A sad news for the NFL world, former Minnesota Vikings safety Orlando Thomas has died. The 42-year-old former NFL player lost his battle against ALS on Sunday night according to media reports.
His agent confirmed the news telling to the media
“Nobody’s ever fought a battle like Orlando fought, with so much dignity — I never saw anything like it,” “It’s just incredible. He never had a sense of self pity, never felt sorry for himself, he was always worried about everyone else. He was just the most incredible person I’ve ever been around.”
Orlando is survived by his wife and their two children.
38-year-old Demetra Ansonia met Orlando in Minneapolis, while they both were at a car wash, five months after that first encounter the couple said “I Do.” She is also the mother of two children, one from a previous relationship a son named Alexis. She and Thomas became parents of son, Orlando Jr.
Remembering the good ole day, her hubby played safety for seven seasons with the Vikings, a second-round pick out of Louisiana-Lafayette, Thomas emerged as a star during his rookie season. He led the NFL with nine interceptions and made 41 solo tackles despite starting only 11 games, earning an All-Pro berth, he became a fixture in the back of the Vikings secondary.
Back in 2007 we learned her hubby was suffering from the disease, he had been diagnosed only three years into his retirement. After the 2001 campaign and before tuning 30, he decided to retire, in little less than a 100 career games, Thomas had 22 interceptions and 350 solo tackles.
According to an interview by Tim Buckley from back in August, the disease had debilitated him and taken away his motor and communication functions that he was unable to communicate without the help of Demetra.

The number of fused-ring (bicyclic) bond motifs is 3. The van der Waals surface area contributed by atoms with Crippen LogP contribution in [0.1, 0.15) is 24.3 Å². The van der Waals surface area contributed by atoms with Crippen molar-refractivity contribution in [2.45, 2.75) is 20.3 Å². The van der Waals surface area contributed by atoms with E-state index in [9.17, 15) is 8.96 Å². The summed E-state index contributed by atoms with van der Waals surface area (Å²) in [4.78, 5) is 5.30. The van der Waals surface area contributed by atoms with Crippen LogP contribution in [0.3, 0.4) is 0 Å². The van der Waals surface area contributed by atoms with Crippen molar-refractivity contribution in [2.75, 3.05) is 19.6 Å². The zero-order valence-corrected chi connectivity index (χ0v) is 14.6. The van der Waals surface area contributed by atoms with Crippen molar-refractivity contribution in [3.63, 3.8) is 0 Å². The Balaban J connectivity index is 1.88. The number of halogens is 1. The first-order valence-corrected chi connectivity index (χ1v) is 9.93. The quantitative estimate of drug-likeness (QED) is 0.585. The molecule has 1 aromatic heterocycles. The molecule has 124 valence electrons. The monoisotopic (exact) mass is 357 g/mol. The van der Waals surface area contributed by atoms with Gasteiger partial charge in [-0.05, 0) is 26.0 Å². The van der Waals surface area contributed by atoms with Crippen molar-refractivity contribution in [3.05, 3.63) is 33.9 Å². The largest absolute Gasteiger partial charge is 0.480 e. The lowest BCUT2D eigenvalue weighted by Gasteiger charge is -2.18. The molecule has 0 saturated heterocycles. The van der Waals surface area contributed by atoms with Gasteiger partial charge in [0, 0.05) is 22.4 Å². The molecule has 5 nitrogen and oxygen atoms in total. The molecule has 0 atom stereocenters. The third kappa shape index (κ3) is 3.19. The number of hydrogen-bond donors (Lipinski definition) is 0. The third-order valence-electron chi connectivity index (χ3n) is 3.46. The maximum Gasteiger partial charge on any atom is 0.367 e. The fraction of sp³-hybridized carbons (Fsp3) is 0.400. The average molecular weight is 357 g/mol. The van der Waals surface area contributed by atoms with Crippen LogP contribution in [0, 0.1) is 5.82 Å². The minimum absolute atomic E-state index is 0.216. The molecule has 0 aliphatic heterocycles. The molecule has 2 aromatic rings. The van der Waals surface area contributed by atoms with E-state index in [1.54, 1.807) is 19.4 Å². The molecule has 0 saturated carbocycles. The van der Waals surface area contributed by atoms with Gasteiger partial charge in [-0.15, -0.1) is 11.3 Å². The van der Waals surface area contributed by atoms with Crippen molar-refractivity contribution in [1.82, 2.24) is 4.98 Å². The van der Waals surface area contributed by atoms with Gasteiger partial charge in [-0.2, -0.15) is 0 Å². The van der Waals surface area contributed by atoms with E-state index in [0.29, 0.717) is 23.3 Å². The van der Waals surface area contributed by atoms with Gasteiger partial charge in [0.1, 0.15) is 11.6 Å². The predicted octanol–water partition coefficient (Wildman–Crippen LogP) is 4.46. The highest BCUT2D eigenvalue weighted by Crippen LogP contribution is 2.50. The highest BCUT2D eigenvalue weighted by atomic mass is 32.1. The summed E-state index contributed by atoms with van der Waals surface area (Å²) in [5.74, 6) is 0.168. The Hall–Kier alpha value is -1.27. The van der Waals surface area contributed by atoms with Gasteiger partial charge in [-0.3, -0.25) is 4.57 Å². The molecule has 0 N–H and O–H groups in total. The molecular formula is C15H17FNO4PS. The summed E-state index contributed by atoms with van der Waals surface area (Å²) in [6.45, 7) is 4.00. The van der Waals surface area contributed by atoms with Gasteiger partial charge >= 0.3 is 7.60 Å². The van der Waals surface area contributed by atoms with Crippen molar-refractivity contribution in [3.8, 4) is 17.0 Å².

In a 2007 story in the Star Tribune, Demetra said: “With the love that exists in our family, the kids don’t see Orlando like other people see him now. They see their dad. They see someone who loves them. They see someone who smiles when they walk in the room. They see someone who never complains.”
In 2008 he became bedridden but he and Demetra developed a way of communicating; even though he wasn’t able to speak his mind was as sharp as ever, while Demetra quickly ran through the alphabet, and he would stop her — by raising his eyebrows — on whatever letter he wants and slowly develops sentences.
She said during a 2009 interview
This is a disease that takes, takes, takes,” “But we’ve been fortunate to take more from the disease than it’s taken from us. It’s brought us so much closer as a family. “It forces you to bond in a way that normal families don’t get to bond.
Her hubby who once weighted 225-pounds was only 70 pounds at the time if his death. We can only imagine what a disease like this can do to a family, Demetra should be proud of herself for being there for her hubby as much as she could. We are sure she did a great job. She is a registered nurse, she grew up in Minneapolis, graduating from Minneapolis North.
We send her, their children and the rest of the family our deepest condolences.